Holidays over, it is time to get serious about the deck. I did some experiments (on the garage floor) with plywood and 4x4 timbers. To avoid excess movement/bounce/sag, the plywood covering has to be of reasonable thickness and well supported. Less of one means more of the other and somewhere in the equation will be the minimum cost point! But let’s be practical.
Our first plan was to use short lengths of scaffolding plank jammed between the deckhouse and the first part of the gunwale at intervals of 4ft (Photo). That is supposed to represent bitumen between the planks, not water! The insulation would fit between the planks and the whole lot covered with plywood from deckhouse to the main part of the gunwale. The plywood would be supported by and fixed to the planks and to the gunwale.
However, my experiments showed that on the deckhouse side, supported every 4ft, there would be definite sag unless the plywood was quite substantial (expensive). This would crush the insulation boards beneath and allow bounce. The other problem with the plank idea was that they would have to be doubled up to provide the 4 inch height needed to match the gunwale step. It would also degrade the insulation every 4ft for 9 inches, albeit slightly. (Photo)
The second thought was to run a 4x4 along the side of the deckhouse and use that to support the plywood throughout its run along the sides (Photo). The unsupported distance would be across the width and be only about 20 inches. There would be little or no sag and no break in the insulation.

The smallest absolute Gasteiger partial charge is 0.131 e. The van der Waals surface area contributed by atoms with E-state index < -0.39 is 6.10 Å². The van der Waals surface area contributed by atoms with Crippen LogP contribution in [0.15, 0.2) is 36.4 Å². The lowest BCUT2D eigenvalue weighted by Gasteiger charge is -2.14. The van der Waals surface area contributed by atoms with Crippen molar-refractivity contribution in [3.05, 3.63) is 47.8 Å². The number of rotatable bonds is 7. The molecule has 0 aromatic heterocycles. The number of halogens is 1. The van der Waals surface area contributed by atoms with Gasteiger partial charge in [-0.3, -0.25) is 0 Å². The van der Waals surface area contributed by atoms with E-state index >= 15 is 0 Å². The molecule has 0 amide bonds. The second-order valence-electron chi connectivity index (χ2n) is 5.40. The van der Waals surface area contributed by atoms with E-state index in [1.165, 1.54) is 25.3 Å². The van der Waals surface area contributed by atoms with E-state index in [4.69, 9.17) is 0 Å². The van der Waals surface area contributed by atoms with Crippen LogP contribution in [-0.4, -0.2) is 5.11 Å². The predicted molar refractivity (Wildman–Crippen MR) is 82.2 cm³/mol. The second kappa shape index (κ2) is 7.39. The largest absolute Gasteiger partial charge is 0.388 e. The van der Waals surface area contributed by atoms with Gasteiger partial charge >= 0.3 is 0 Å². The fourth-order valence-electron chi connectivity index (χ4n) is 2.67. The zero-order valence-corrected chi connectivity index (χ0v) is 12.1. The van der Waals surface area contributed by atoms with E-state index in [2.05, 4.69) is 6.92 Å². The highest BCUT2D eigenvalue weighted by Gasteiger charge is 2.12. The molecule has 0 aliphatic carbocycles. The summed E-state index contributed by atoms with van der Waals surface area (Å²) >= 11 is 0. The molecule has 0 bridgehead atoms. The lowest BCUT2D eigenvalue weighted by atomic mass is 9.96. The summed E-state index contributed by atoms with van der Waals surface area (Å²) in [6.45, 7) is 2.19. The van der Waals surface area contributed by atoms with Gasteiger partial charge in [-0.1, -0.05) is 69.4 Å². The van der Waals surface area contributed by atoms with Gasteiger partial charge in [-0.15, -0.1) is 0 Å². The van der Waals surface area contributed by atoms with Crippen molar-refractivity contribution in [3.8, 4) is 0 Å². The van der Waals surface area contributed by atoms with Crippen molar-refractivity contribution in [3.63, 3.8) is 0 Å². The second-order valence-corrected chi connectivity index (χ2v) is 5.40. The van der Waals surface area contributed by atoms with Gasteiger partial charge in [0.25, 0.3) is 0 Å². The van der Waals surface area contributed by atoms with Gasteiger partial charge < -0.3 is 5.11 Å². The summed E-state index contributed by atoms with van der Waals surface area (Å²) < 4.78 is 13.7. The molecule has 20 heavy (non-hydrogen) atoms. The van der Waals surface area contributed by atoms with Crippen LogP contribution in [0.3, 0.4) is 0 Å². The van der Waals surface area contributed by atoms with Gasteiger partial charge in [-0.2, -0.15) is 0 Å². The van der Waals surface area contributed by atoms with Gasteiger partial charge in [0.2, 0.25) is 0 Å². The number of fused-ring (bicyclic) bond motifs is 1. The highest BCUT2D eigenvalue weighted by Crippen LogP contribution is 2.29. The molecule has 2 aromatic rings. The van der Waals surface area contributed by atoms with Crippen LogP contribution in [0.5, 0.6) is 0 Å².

The other practical point concerns the problem of rain interrupting the process. The ship (deck) is slightly banana-shaped so that water gathers amidships and drains through the holes you can see in the photos. If we have the side decks raised with timber and insulation and it rains, there will be large puddles at the bow and stern, which will have to be drained somehow before we can begin in those areas. So we will do them first. The stern is fairly straightforward and a simple grid of 4x4 will be fashioned to support the plywood. The bow is more complicated due to the companionway and the hawspipes (nostrils). Necessity is the mother of invention! (Photo)
The numbers indicate how many 2.1m x 1.2m insulation panels are going to be needed (roughly!). There will be off-cuts aplenty to fill in the awkward bits.